Tom Fleming was a big man – 6-feet-4, 200 pounds and full of what his friends called “command presence.”
The banker’s direct and flamboyant personality convinced the state to bring Florida Atlantic University to Boca Raton, an amazing achievement in the late 1950s, when North Florida politicians called the shots (they even dared to call the Tampa college “University of South Florida”).
“Tom was the spark plug,” Adelaide Snyder, FAU’s director of university relations, said in 1978.
Fleming, who founded two banks in Boca Raton and was a city councilman and mayor, helped push politically and financially for the college, pouring in both his own money and raising it by using slogans such as “Boca U in ’62; open the doors in ’64.”
After Fleming got his wish – FAU opened in September 1964 – he continued to chair its foundation, helping raise even more money.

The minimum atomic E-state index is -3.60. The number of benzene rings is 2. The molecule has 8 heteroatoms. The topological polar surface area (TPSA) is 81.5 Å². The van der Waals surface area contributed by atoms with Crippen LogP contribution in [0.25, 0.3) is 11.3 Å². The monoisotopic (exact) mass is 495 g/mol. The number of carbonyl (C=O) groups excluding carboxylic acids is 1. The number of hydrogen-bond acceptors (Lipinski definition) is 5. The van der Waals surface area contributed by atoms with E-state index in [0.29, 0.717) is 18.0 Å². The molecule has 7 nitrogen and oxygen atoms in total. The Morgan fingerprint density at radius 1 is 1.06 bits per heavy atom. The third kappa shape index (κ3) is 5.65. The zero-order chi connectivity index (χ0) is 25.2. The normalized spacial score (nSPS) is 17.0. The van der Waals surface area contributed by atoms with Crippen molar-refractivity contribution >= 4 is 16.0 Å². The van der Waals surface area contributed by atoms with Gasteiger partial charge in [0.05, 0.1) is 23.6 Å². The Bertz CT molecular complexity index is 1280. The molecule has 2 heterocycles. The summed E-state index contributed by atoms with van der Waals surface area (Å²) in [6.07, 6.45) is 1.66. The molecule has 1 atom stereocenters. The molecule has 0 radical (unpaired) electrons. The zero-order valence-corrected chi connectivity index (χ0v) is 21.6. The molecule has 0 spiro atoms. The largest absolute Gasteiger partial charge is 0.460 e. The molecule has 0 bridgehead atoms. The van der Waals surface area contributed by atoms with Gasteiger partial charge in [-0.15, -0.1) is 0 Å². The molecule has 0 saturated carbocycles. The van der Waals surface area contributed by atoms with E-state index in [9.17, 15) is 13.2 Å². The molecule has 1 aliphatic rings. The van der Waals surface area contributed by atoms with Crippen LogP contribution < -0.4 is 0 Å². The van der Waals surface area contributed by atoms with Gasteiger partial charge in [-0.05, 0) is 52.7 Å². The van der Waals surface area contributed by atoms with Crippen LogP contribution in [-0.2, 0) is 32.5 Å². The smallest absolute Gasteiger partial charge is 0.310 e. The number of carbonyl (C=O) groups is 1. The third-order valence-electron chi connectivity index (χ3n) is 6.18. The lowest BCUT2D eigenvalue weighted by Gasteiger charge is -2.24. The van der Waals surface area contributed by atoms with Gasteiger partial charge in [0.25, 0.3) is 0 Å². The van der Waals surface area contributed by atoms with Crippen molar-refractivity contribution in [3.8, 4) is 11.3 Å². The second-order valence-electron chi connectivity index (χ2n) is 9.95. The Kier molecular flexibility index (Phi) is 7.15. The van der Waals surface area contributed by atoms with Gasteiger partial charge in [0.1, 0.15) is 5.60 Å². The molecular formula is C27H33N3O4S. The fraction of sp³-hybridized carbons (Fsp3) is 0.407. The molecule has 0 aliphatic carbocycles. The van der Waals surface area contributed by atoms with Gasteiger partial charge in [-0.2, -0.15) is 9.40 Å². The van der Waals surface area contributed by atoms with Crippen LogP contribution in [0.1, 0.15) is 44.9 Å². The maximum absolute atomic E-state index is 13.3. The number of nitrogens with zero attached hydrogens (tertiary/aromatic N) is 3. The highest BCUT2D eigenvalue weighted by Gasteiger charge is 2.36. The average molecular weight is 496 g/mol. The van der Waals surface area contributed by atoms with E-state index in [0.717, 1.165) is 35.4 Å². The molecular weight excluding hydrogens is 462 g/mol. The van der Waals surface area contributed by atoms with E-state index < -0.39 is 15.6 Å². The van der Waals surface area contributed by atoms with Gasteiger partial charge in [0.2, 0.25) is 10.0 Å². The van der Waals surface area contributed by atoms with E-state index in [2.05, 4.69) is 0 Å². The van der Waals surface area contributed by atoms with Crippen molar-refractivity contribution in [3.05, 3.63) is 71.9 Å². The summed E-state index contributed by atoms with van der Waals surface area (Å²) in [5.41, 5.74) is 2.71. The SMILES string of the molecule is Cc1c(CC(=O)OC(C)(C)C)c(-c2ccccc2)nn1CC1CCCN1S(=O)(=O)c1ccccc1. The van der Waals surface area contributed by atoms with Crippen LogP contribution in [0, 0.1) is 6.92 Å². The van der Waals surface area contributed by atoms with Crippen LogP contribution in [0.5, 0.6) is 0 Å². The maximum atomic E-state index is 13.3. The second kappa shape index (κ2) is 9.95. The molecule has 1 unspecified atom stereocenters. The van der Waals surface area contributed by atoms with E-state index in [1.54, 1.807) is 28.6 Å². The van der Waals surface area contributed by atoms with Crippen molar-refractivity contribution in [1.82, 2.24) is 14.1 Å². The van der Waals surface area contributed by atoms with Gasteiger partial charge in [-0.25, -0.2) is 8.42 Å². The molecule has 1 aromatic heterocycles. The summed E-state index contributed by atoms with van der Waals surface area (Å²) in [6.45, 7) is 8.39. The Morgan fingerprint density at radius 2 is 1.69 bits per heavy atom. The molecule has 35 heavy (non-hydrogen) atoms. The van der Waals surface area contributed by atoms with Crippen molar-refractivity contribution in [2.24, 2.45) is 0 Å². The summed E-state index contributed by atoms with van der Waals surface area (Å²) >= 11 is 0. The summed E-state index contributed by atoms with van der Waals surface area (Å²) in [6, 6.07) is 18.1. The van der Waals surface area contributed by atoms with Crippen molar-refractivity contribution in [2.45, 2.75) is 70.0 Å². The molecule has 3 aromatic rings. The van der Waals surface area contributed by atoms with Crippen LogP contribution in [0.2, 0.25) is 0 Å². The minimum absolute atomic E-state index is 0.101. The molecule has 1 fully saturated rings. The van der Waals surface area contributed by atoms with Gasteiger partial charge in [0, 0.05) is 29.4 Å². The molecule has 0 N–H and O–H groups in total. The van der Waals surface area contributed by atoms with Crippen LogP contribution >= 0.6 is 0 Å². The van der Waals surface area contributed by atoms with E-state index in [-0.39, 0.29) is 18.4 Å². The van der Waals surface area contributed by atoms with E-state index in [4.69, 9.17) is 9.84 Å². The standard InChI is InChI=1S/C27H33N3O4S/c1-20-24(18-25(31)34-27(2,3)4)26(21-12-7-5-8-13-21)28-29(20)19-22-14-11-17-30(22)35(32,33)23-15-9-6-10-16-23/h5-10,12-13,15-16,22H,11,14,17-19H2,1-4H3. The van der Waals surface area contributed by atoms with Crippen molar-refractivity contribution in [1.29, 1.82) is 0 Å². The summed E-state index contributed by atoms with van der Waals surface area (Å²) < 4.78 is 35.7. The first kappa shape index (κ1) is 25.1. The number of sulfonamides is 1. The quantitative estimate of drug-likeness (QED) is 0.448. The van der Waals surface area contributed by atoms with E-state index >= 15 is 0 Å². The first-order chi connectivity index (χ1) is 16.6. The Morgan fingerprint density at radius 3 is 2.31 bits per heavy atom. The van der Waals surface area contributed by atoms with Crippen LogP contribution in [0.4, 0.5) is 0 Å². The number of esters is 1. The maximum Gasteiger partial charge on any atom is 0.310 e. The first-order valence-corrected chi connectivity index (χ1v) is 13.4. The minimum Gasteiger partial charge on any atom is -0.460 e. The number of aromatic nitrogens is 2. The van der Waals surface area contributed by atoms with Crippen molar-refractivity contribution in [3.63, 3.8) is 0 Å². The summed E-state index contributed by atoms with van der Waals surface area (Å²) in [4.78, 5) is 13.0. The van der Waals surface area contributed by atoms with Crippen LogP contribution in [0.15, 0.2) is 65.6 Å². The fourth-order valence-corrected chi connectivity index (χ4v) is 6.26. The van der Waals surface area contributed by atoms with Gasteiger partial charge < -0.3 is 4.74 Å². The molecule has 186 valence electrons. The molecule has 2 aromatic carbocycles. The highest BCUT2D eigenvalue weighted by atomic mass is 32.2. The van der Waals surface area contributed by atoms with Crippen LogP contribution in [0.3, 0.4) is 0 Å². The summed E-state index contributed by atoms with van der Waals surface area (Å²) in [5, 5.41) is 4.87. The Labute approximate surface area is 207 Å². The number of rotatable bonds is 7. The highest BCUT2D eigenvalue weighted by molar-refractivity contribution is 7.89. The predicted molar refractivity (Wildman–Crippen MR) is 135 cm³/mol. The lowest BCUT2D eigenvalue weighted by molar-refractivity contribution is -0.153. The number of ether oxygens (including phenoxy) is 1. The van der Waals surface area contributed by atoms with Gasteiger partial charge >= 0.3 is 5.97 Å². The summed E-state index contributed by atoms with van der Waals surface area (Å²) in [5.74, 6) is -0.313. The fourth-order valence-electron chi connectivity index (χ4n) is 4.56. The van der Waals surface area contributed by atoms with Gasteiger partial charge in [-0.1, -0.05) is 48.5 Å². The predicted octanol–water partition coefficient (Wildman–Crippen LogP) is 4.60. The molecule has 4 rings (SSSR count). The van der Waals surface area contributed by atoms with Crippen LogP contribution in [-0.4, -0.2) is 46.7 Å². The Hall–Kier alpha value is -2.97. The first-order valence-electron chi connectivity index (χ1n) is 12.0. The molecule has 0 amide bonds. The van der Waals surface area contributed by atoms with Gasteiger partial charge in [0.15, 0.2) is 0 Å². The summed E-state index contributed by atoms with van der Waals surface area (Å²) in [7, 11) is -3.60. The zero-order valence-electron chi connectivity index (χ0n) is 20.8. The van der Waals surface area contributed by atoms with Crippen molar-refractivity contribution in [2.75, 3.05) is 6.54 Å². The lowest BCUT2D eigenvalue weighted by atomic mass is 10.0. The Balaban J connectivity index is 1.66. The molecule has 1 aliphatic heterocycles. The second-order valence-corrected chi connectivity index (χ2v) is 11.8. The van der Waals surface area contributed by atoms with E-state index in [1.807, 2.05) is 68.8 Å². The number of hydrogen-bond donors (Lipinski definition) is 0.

“Education is our responsibility,” he said in 1961 when his bank, First Bank & Trust, became the first in the nation to earmark 1 percent of its profits for higher education. “We can’t just sit and gripe about it.”
He attacked all of his passions with similar drive, including his devotion for his alma mater, University of Florida (he also had a masters from Harvard). “Shoot, I didn’t know there was any color combination but orange and blue until I was 25,” he once said.
The Georgia native grew up in Fort Lauderdale and was known for his one-liners and warm heart. He eschewed neckties, had a personal greeting for every employee who passed him in the hall, and scheduled parties and pranks around full moons.
Fleming and his first wife, Myrtle, a member of the pioneer Butts family, also were active in the Butts family bean farm.
He died of cancer at 59 in 1976, leaving an estate of $5 million, a large collection of Florida landscapes painted by famed Fort Pierce artist Beanie Backus (see page 64) and a lasting legacy of higher education in South Florida.
- ELIOT KLEINBERG